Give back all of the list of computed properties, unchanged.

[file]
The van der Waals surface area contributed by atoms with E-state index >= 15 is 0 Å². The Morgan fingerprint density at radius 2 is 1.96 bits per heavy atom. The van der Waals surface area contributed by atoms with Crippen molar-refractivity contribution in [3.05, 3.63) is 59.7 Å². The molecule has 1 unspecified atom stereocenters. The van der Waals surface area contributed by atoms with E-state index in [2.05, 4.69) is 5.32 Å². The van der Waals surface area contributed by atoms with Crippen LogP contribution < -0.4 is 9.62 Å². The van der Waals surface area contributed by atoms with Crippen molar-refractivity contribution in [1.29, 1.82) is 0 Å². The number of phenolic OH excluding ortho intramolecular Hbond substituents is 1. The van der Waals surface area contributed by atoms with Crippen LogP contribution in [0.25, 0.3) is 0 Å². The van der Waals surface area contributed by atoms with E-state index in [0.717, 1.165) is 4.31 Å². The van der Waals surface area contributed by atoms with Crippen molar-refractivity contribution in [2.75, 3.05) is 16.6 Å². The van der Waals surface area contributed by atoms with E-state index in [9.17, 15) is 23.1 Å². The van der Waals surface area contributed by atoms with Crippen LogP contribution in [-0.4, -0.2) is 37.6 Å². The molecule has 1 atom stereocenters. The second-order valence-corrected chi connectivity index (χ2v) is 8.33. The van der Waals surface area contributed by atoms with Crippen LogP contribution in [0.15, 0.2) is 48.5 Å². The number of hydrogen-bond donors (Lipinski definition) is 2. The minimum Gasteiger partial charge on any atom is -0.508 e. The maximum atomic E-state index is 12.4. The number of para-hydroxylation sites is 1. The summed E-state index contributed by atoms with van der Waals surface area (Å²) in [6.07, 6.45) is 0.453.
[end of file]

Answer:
The van der Waals surface area contributed by atoms with E-state index >= 15 is 0 Å². The Morgan fingerprint density at radius 2 is 1.96 bits per heavy atom. The van der Waals surface area contributed by atoms with Crippen molar-refractivity contribution in [3.05, 3.63) is 59.7 Å². The molecule has 1 unspecified atom stereocenters. The van der Waals surface area contributed by atoms with E-state index in [2.05, 4.69) is 5.32 Å². The van der Waals surface area contributed by atoms with Crippen LogP contribution < -0.4 is 9.62 Å². The van der Waals surface area contributed by atoms with Crippen molar-refractivity contribution in [1.29, 1.82) is 0 Å². The number of phenolic OH excluding ortho intramolecular Hbond substituents is 1. The van der Waals surface area contributed by atoms with Crippen LogP contribution in [0.25, 0.3) is 0 Å². The van der Waals surface area contributed by atoms with E-state index in [0.717, 1.165) is 4.31 Å². The van der Waals surface area contributed by atoms with Crippen molar-refractivity contribution in [2.75, 3.05) is 16.6 Å². The van der Waals surface area contributed by atoms with E-state index in [9.17, 15) is 23.1 Å². The van der Waals surface area contributed by atoms with Crippen LogP contribution in [-0.4, -0.2) is 37.6 Å². The molecule has 1 atom stereocenters. The second-order valence-corrected chi connectivity index (χ2v) is 8.33. The van der Waals surface area contributed by atoms with Crippen LogP contribution in [0.15, 0.2) is 48.5 Å². The number of hydrogen-bond donors (Lipinski definition) is 2. The minimum Gasteiger partial charge on any atom is -0.508 e. The maximum atomic E-state index is 12.4. The number of para-hydroxylation sites is 1. The summed E-state index contributed by atoms with van der Waals surface area (Å²) in [6.07, 6.45) is 0.453.